Lack of access to quality reproductive health services is the main contributor to the high maternal mortality and morbidity in sub-Saharan Africa (SSA). This is partly due to a shortage of qualified and experienced health care providers. However conscientious objection amongst the available few is a hitherto undocumented potential factor influencing access to health care in SSA. Provision of certain reproductive health services goes counter to some individual's religious and moral beliefs and practices. Health providers sometimes refuse to participate in or provide such services to clients/patients on moral and/or religious grounds. While the rights to do so are protected by the principles of freedom of religion, among other documents, their refusal exposes clients/patients to the risk of reproductive health morbidity as well as mortality. Such providers are required to refer the clients/patients to other equally qualified and experienced providers who do not hold similar conscientious objection. Access to high quality and evidence-based reproductive health services by all in need is critical to attaining MDG5. In addressing factors contributing to delay in attaining MDG5 in SSA it is instructive to consider the role of conscientious objection in influencing access to quality reproductive health care services and strategies to address it.
|Based on available evidence, this review article posits that contemporary use of abortion in sub-Saharan Africa often substitutes for and sometimes surpasses modern contraceptive practice. Some studies and some data sets indicate that this occurs Not only among adolescents but also within older age groups. In several sub-Saharan cities, particularly where contraceptive use is low and access to clinical abortion is high (though largely illegal), abortion appears to be the method of choice for limiting or spacing births. Even in rural areas, women may regularly resort to abortion, often using extremely unsafe procedures, instead of contraception. Available data seem to indicate that relatively high levels of abortion correlate with low access to modern contraception, low status of women, strong sanctions against out-of-wedlock pregnancy, traditional tolerance of abortion, and availability of modern abortion practices. Abortion has been and will likely continue to be used to plan families within much of sub-Saharan Africa.|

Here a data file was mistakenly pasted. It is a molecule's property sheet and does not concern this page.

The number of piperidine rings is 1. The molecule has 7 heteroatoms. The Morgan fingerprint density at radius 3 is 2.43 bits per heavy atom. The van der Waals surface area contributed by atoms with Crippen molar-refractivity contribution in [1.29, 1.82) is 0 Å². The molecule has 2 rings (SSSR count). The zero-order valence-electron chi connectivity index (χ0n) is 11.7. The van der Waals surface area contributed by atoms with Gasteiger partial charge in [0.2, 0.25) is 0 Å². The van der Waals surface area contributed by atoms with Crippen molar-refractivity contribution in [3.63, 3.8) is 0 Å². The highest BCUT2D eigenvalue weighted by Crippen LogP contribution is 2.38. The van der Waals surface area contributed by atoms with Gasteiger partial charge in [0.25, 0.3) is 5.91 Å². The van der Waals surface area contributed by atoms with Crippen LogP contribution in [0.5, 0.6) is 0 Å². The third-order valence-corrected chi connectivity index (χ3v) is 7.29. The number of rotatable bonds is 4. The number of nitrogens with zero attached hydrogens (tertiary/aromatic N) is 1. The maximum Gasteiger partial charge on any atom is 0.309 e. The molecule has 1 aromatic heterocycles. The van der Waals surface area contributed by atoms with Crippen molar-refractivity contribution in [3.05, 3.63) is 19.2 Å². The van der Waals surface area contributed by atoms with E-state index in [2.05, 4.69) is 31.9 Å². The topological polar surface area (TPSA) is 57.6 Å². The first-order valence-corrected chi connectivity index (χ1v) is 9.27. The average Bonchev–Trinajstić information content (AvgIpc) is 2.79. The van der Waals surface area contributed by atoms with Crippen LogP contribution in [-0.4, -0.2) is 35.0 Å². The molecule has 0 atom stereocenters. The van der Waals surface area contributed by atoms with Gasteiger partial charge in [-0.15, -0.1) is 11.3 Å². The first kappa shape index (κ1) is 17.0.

|BACKGROUND: Despite having one of the most liberal abortion laws in sub-Saharan Africa, complications from induced abortion are the second leading cause of maternal mortality in Ghana. STUDY DESIGN: The sample is composed of patients with pregnancy termination complications in Ghana between June and July 2008. The majority of patients report having had a spontaneous abortion (75%; n=439), while 17% (n=100) and 8% (n=46) report having had an induced abortion or an ectopic pregnancy, respectively. Factors associated with women in each of the three groups were explored using multinomial logistic regression. RESULTS: When compared to women with spontaneous abortions, women with induced abortions were younger, poorer, more likely to report No religious affiliation, less likely to be married, more likely to report making the household decisions and more likely to fail to disclose this pregnancy to their partners. Within the induced abortion subsample, failure to disclose the most recent pregnancy was associated with already having children and autonomous household decision making. CONCLUSION: Identifying the individual and relationship characteristics of induced abortion patients is the first step toward targeted policies and programs aimed at reducing unsafe abortion in Ghana.|